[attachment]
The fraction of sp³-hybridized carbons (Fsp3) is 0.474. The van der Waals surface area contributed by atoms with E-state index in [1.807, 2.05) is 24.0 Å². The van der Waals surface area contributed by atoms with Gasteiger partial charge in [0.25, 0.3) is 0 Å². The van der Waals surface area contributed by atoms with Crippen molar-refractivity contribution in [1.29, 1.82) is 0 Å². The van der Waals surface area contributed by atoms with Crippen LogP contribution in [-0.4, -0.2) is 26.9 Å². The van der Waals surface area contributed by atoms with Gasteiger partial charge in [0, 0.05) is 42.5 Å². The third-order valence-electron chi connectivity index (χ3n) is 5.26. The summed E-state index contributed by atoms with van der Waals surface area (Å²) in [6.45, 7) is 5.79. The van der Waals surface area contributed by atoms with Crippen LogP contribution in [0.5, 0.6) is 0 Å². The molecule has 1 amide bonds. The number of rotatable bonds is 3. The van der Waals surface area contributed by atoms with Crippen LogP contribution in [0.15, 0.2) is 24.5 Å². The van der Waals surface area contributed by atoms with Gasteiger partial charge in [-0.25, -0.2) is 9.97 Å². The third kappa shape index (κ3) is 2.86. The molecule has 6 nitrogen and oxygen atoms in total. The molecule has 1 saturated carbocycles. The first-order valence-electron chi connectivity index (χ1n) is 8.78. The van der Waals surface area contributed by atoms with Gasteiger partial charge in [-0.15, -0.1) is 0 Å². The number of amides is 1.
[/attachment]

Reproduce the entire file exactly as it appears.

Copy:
The fraction of sp³-hybridized carbons (Fsp3) is 0.474. The van der Waals surface area contributed by atoms with E-state index in [1.807, 2.05) is 24.0 Å². The van der Waals surface area contributed by atoms with Gasteiger partial charge in [0.25, 0.3) is 0 Å². The van der Waals surface area contributed by atoms with Crippen molar-refractivity contribution in [1.29, 1.82) is 0 Å². The van der Waals surface area contributed by atoms with Crippen LogP contribution in [-0.4, -0.2) is 26.9 Å². The van der Waals surface area contributed by atoms with Gasteiger partial charge in [0, 0.05) is 42.5 Å². The third-order valence-electron chi connectivity index (χ3n) is 5.26. The summed E-state index contributed by atoms with van der Waals surface area (Å²) in [6.45, 7) is 5.79. The van der Waals surface area contributed by atoms with Crippen LogP contribution in [0.5, 0.6) is 0 Å². The molecule has 1 amide bonds. The number of rotatable bonds is 3. The van der Waals surface area contributed by atoms with Crippen LogP contribution in [0.15, 0.2) is 24.5 Å². The van der Waals surface area contributed by atoms with Gasteiger partial charge in [-0.25, -0.2) is 9.97 Å². The third kappa shape index (κ3) is 2.86. The molecule has 6 nitrogen and oxygen atoms in total. The molecule has 1 saturated carbocycles. The first-order valence-electron chi connectivity index (χ1n) is 8.78. The van der Waals surface area contributed by atoms with Gasteiger partial charge in [-0.15, -0.1) is 0 Å². The number of amides is 1.